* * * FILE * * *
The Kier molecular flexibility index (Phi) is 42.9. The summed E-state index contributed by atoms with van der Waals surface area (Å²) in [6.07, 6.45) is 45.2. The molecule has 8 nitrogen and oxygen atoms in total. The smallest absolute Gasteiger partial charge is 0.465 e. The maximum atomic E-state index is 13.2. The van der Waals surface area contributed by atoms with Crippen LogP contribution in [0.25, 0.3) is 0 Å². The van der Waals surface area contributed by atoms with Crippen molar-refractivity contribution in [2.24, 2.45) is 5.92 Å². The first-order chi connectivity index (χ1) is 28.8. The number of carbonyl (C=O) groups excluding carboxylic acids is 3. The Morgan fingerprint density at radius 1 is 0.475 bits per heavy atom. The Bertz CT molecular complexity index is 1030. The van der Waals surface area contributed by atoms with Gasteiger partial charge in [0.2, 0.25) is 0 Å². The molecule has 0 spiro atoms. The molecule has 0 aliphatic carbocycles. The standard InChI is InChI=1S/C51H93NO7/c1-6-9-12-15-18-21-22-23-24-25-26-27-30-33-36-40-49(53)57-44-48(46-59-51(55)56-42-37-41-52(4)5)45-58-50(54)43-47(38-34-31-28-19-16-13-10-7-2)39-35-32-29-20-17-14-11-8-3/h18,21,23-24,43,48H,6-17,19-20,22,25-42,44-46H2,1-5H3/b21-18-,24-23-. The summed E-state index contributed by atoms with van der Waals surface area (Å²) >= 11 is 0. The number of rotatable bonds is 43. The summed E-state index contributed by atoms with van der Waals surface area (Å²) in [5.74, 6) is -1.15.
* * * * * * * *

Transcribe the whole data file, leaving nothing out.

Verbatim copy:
The Kier molecular flexibility index (Phi) is 42.9. The summed E-state index contributed by atoms with van der Waals surface area (Å²) in [6.07, 6.45) is 45.2. The molecule has 8 nitrogen and oxygen atoms in total. The smallest absolute Gasteiger partial charge is 0.465 e. The maximum atomic E-state index is 13.2. The van der Waals surface area contributed by atoms with Crippen LogP contribution in [0.25, 0.3) is 0 Å². The van der Waals surface area contributed by atoms with Crippen molar-refractivity contribution in [2.24, 2.45) is 5.92 Å². The first-order chi connectivity index (χ1) is 28.8. The number of carbonyl (C=O) groups excluding carboxylic acids is 3. The Morgan fingerprint density at radius 1 is 0.475 bits per heavy atom. The Bertz CT molecular complexity index is 1030. The van der Waals surface area contributed by atoms with Gasteiger partial charge in [0.2, 0.25) is 0 Å². The molecule has 0 spiro atoms. The molecule has 0 aliphatic carbocycles. The standard InChI is InChI=1S/C51H93NO7/c1-6-9-12-15-18-21-22-23-24-25-26-27-30-33-36-40-49(53)57-44-48(46-59-51(55)56-42-37-41-52(4)5)45-58-50(54)43-47(38-34-31-28-19-16-13-10-7-2)39-35-32-29-20-17-14-11-8-3/h18,21,23-24,43,48H,6-17,19-20,22,25-42,44-46H2,1-5H3/b21-18-,24-23-. The summed E-state index contributed by atoms with van der Waals surface area (Å²) >= 11 is 0. The number of rotatable bonds is 43. The summed E-state index contributed by atoms with van der Waals surface area (Å²) in [5.74, 6) is -1.15.